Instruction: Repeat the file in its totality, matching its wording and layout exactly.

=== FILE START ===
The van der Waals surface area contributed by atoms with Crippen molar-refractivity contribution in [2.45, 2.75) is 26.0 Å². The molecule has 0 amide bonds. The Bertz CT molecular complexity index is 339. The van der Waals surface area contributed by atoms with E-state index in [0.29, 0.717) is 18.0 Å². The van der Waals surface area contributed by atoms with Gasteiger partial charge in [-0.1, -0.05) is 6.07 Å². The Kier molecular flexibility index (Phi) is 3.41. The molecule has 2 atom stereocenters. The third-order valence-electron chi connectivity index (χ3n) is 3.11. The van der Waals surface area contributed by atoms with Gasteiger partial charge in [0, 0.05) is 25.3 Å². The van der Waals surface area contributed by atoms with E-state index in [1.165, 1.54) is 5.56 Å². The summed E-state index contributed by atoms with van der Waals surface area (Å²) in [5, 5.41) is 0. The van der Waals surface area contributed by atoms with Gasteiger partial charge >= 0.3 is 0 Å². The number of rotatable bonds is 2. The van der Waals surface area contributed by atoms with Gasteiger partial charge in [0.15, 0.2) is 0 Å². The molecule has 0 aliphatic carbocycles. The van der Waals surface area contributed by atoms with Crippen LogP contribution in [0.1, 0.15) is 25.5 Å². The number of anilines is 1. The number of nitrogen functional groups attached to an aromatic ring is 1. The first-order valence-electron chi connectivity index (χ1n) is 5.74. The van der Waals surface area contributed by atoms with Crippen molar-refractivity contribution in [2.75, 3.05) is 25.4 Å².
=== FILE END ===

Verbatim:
The van der Waals surface area contributed by atoms with Crippen molar-refractivity contribution in [2.45, 2.75) is 26.0 Å². The molecule has 0 amide bonds. The Bertz CT molecular complexity index is 339. The van der Waals surface area contributed by atoms with E-state index in [0.29, 0.717) is 18.0 Å². The van der Waals surface area contributed by atoms with Gasteiger partial charge in [-0.1, -0.05) is 6.07 Å². The Kier molecular flexibility index (Phi) is 3.41. The molecule has 2 atom stereocenters. The third-order valence-electron chi connectivity index (χ3n) is 3.11. The van der Waals surface area contributed by atoms with Gasteiger partial charge in [0, 0.05) is 25.3 Å². The van der Waals surface area contributed by atoms with E-state index in [1.165, 1.54) is 5.56 Å². The summed E-state index contributed by atoms with van der Waals surface area (Å²) in [5, 5.41) is 0. The van der Waals surface area contributed by atoms with Gasteiger partial charge >= 0.3 is 0 Å². The number of rotatable bonds is 2. The van der Waals surface area contributed by atoms with Gasteiger partial charge in [0.15, 0.2) is 0 Å². The molecule has 0 aliphatic carbocycles. The van der Waals surface area contributed by atoms with Crippen LogP contribution in [0.1, 0.15) is 25.5 Å². The number of anilines is 1. The number of nitrogen functional groups attached to an aromatic ring is 1. The first-order valence-electron chi connectivity index (χ1n) is 5.74. The van der Waals surface area contributed by atoms with Crippen molar-refractivity contribution in [2.75, 3.05) is 25.4 Å².